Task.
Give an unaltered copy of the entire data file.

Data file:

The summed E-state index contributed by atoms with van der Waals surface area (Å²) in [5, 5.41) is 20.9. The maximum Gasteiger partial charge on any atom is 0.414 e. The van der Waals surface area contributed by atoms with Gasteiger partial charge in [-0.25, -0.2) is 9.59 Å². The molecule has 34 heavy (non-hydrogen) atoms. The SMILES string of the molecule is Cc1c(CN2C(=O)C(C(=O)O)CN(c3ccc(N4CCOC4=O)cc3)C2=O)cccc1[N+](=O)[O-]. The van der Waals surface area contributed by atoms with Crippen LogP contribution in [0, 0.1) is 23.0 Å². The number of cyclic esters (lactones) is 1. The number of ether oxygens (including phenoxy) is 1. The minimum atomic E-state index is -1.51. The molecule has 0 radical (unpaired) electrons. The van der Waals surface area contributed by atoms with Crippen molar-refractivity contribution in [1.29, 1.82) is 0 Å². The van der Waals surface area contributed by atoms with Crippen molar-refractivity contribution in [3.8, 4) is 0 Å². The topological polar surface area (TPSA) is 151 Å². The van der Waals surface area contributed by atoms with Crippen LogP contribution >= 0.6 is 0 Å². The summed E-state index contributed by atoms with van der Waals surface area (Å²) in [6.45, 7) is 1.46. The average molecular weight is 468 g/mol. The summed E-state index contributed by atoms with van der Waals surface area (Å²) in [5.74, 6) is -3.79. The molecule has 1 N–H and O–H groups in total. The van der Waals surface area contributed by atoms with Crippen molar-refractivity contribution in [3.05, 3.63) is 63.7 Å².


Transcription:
The summed E-state index contributed by atoms with van der Waals surface area (Å²) in [5, 5.41) is 20.9. The maximum Gasteiger partial charge on any atom is 0.414 e. The van der Waals surface area contributed by atoms with Gasteiger partial charge in [-0.25, -0.2) is 9.59 Å². The molecule has 34 heavy (non-hydrogen) atoms. The SMILES string of the molecule is Cc1c(CN2C(=O)C(C(=O)O)CN(c3ccc(N4CCOC4=O)cc3)C2=O)cccc1[N+](=O)[O-]. The van der Waals surface area contributed by atoms with Crippen LogP contribution in [0, 0.1) is 23.0 Å². The number of cyclic esters (lactones) is 1. The number of ether oxygens (including phenoxy) is 1. The minimum atomic E-state index is -1.51. The molecule has 0 radical (unpaired) electrons. The van der Waals surface area contributed by atoms with Crippen molar-refractivity contribution in [1.29, 1.82) is 0 Å². The van der Waals surface area contributed by atoms with Crippen molar-refractivity contribution in [3.8, 4) is 0 Å². The topological polar surface area (TPSA) is 151 Å². The van der Waals surface area contributed by atoms with Crippen LogP contribution >= 0.6 is 0 Å². The summed E-state index contributed by atoms with van der Waals surface area (Å²) in [6.45, 7) is 1.46. The average molecular weight is 468 g/mol. The summed E-state index contributed by atoms with van der Waals surface area (Å²) in [5.74, 6) is -3.79. The molecule has 1 N–H and O–H groups in total. The van der Waals surface area contributed by atoms with Crippen molar-refractivity contribution in [3.05, 3.63) is 63.7 Å².